20. Gravatar of Gallego Gallego
    7. July 2015 at 22:47

    @benjamin cole

    “But the Greeks are expected to cut social outlays and live under very tight money.”

    Baltic states did, Slovenia did, Ireland did, Spain and Portugal are sure trying..but Greece… What is Greece? A mental case or the cutest kid in the orphanage so it deserves special treatment?

    Is it cruel of the creditors to request their money not being wasted right away? Greece is asking for a transfusion but doesn’t want to stop the bleeding first. They are not trying to get better, they are not trying to improve their condition, all they want is to keep living off other people’s money without doing a shit on their part. They want to keep the flow coming so they can live beyond the means of their economy. And they keep blaming creditors for the state of their economy. How does it deserve anyone’s sympathy?!

    There are voices from the Eastern European Eurozone members essentially meaning “how can anyone expect us giving money to a country, that’s richer than us; how can anyone expect us to pay their extraordinarily high state pensions.” Silly them, huh?

    I too have a problem with this referendum. In Switzerland and other places, such voting is usual and regular, good. But this one? First referendum in 41 years it was for Greece, that is not a democratic instrument (it even didn’t meet criteria for a proper referendum in Greek law!), but an extraordinary measure. A measure intended to deny government’s responsibility for the mess it got its nation into, and nothing else. And the cruelest thing is it did the very opposite of what government promised it would – it worsened the fate of Greece. A victory of demagogy and populism, not democracy.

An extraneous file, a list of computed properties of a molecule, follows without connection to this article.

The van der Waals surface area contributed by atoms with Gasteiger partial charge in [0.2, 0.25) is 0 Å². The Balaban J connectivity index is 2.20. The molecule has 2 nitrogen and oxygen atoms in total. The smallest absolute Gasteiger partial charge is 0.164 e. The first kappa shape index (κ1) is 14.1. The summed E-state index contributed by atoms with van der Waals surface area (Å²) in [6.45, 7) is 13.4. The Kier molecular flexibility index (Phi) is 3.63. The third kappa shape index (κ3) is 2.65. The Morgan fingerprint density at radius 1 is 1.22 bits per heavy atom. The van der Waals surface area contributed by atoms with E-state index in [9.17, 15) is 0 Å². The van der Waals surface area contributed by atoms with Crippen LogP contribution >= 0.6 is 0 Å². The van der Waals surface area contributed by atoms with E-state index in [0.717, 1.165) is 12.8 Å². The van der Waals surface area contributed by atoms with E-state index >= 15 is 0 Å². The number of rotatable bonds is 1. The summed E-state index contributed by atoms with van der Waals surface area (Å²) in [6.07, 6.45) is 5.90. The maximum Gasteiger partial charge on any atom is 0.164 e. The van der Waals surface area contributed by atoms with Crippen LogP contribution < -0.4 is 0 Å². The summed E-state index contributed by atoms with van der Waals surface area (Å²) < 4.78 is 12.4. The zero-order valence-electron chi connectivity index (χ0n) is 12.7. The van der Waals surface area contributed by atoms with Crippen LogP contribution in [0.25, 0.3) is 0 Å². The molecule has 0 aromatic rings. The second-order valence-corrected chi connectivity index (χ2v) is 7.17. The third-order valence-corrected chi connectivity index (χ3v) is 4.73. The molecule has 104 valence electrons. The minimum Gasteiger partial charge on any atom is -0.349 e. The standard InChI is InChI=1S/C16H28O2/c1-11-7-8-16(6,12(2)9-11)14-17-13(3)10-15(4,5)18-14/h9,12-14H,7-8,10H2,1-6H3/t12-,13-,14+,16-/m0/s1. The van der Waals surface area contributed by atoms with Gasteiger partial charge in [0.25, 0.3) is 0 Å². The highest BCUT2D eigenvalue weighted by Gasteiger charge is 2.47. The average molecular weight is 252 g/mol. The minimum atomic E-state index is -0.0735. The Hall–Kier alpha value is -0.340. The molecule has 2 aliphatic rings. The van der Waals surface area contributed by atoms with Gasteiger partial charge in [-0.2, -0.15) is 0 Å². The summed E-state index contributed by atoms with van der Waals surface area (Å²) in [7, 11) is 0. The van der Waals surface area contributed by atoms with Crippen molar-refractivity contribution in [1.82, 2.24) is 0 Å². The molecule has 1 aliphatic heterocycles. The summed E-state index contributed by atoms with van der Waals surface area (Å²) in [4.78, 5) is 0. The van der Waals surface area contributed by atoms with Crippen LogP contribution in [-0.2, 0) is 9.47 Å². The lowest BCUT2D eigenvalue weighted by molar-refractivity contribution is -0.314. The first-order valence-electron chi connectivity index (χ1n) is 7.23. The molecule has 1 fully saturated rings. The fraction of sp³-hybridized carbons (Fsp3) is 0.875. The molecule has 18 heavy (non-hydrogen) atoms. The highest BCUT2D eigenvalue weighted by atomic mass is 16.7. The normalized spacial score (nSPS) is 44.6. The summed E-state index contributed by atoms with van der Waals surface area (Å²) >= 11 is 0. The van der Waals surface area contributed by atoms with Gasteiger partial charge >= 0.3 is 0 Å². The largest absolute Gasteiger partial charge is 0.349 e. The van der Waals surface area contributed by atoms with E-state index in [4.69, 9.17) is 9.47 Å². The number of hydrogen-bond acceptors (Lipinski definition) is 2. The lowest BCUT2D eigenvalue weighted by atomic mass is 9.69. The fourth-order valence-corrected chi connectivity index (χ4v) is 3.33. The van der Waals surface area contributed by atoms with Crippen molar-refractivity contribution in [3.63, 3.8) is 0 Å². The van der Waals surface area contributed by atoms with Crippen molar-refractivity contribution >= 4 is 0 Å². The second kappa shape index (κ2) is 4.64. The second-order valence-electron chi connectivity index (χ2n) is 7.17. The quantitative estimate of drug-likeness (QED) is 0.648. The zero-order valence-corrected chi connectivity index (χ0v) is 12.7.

21. Gravatar of lysseas lysseas
    8. July 2015 at 01:12

    Post-referendum facts
    The day after the referendum, Tsipras: sacks Varoufakis, asks for the first time to meet with the rest of the parties’ leaders, the ones he indirectly but very clearly had called traitors and had refused to meet formally as a group. He now tells them that he will pursue the proposal that was rejected with the referendum, with a few minor changes. Syriza fans claim that it is very different, but it is not, austerity measures of several bln again! So he acts as if the yes won!

    Possible explanations
    He either panicked as the world-wide catastrophic crash that Varoufakis had promised didn’t come, or he does have a hidden agenda and is putting the final strokes in the I-have-tried act.

    @Simon, pre-referndum facts
    It is the question of course: Juncher makes a proposal with austerity measures of 8 bln for 2015 and 2016. Tsipras says it is shocking and unacceptable. A slightly better proposal is discussed. However Tsipras, stops negotiations and puts the original propasal to referendum. He secretely sends a counter-proposal with minor changes, but even the original is now withdrawn from the creditors. The ref. is being held as planned, with the question being “do you accept the original proposal?” (which has been: changed, then withdrawn, and followed by a similar Tsipras counter-proposal). And no other choice put to question. A big part of the population believes it is answering to “do you like austerity imposed by foreigners?”, while a smaller part plus the creditors believe the question is about the euro.